A: Yes, that is perfectly obvious. No one knows how the crisis will be solved. We have no model to help us resolve this crisis which is absolutely convincing. The only thing we know how to do correctly is to export our crisis to the weakest areas we can find. Then it becomes a cascade phenomenon. We can be quite sure that the present policies, with their interest rates and their dollar values, are the best way of exporting the crisis to communities which are a little weaker. And then, we ourselves, the rich countries of the North, though not supremely powerful in the economic sense of the term, we are still exporting part of our unemployment and our crisis as well.
Q: To the very ones who have no one to export to.
A: To the very ones who have no one to export to: and so if they do not plunge into debt, they will die of hunger; but in any case they get poorer. They are artificially impoverished by debts and are effectively impoverished by the deterioration of their productive potential. So to answer your question: obviously the theories proposing the restoration of dominant structures, that is to say, an essentially free-trade system that results in an international division of lab our, cannot claim to be a universal solution. As a result of these solutions, the more feeble economic growth becomes, the more the situation favors the minorities, and this is what is happening now. Because some are in a position to export their crisis, and others are not. And the crisis is gaining. Until now the North South frontier has been more or less stable, and one could even say that certain countries, the newly industrializing countries (NlCs), hoped to change sides. However, the tendency has been reversing itself for some years: the newly industrializing countries are in serious difficulties, and you have a situation where the countries of the North are finding themselves in a bad way at the moment. It looks as though the frontier is moving up, and this is perfectly clear since the growth rates of the world economy are weak and there is a concentration of wealth. This means there can only be an encroaching impoverishment.
Q: All this doesn't sound very optimistic.
A: No, it doesn't: the reality of today is quite sinister. All you have to do is look around some of the city outskirts, or the bushland, to realize what is going on: advanced decadence, the stifling of peasant communities, the stifling of urban economies. This, in fact, means over and over again that you come across pockets of poverty and disequilibrium. You find, for instance, that the countryside is being crushed out of existence, and this sets off an exodus or an emigration, which creates the pockets. And the pockets expand and expand all the more, because there is no industrialization, at least not an industrialization in step with the rhythm established by the exodus. Here too, obviously, the system breaks down. It has worked for, say, two centuries, with a lot of suffering because Europe's industrial revolution was no easy period to pass through - but then the argument was: "OK, this is a bad patch. The countryside must be squeezed to produce a lab our force for the towns. Not fun, of course, in the end it is the price of changing the system." Today the problem is less and less fun, especially as the system is not even being changed. We are heading for a sort of cancer. This is what is so much more disturbing: this rout of the rural areas will never be transformed into a productive urban force.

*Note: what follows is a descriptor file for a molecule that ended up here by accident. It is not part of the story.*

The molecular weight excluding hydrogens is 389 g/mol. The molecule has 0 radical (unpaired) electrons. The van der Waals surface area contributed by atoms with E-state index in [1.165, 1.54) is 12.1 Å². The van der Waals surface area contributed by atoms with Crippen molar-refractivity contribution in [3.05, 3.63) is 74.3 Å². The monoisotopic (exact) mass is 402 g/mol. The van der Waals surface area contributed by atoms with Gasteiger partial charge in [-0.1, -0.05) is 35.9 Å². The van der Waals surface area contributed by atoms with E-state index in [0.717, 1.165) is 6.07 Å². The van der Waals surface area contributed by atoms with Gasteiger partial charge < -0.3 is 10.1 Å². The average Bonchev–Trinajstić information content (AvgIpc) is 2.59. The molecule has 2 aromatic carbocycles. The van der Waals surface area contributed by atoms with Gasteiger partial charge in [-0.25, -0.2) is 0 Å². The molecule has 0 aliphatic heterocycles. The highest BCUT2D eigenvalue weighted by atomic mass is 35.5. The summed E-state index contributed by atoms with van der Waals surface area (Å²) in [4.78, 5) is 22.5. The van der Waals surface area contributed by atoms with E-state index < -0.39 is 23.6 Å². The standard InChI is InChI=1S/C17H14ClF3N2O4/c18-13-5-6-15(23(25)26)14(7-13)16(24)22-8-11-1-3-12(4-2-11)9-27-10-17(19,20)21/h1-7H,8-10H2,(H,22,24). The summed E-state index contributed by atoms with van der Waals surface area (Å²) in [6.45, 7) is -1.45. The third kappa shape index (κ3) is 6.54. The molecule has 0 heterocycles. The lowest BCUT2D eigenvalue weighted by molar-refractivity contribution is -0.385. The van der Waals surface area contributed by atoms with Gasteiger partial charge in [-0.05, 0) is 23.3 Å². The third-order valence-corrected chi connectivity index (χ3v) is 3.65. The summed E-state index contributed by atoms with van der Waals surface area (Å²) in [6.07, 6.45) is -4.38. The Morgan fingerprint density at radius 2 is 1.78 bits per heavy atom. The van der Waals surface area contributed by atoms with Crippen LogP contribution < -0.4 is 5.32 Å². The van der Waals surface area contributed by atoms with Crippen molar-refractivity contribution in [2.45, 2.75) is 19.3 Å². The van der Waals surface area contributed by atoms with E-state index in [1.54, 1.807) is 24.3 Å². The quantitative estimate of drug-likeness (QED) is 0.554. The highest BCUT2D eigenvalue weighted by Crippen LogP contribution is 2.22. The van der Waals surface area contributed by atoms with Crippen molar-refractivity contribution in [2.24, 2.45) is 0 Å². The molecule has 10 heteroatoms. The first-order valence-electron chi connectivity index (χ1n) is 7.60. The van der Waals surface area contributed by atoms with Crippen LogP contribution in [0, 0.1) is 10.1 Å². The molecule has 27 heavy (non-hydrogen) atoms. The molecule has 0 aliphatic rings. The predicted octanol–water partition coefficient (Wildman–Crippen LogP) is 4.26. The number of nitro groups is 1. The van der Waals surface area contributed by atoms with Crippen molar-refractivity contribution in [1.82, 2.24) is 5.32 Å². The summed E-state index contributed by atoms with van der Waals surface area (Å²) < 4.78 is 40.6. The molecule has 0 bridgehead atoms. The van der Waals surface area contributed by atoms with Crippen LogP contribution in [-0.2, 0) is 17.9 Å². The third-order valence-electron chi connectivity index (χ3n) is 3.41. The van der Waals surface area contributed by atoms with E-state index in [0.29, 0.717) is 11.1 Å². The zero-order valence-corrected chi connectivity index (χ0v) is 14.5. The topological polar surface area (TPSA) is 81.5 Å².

Q: Yes, but then, what is the solution? Because if it is in the interest of the richest countries (or shall we say the less poor?) to export their crisis to the weaker ones, it is hard to imagine their suddenly becoming generous.
A: NO, of course not. I think it is absolutely unrealistic to look at these things in moral terms. What can force them to action, however, is an alliance of international forces, especially at diplomatic level. The two worlds should come face to face. The two economic systems: the one we have now, which some people would like to see restored to all its former purity, and another macro-economic system, which we mentioned just now when we spoke of the organization of exchanges and spaces. The alternative lies in this confrontation Each region should be allowed to solve its own crisis without worldwide influences causing not only con fusion but a perpetual drain on the hard-won production of these peripheral communities. Here we must be very clear about one thing: no everybody in every country has the same interests. There are social categories in poor countries in whose interest it is to maintain a growth of worldwide connections since tines' social categories benefit from the transfers from North to South and South to North. And even this is no a moral judgment. I am not saying, that these categories, these individuals are to be condemned. I am simply making a sort of socio-economic analysis. In my opinion as long a there exists no minimum of decentralized economic spaces which can, be developed on their own, this phenomenon of permanent concentration will remain, and with it a, increasingly serious impoverishment Is the combined Third World, all on its own, in a strong enough position, to force the rich communities to modify the rules of the game a little I don't think so. Here we come against a problem of alliance. I think that Europe (because Europe, or a any rate southern Europe, suffer frequent crises) should be able to defend this line of organizing exchanges and spaces. The relationship between these forces depend on the state of the crisis. If the crisis get worse, there comes a moment when the balance of forces finishes be equalizing and eventually by reversing itself.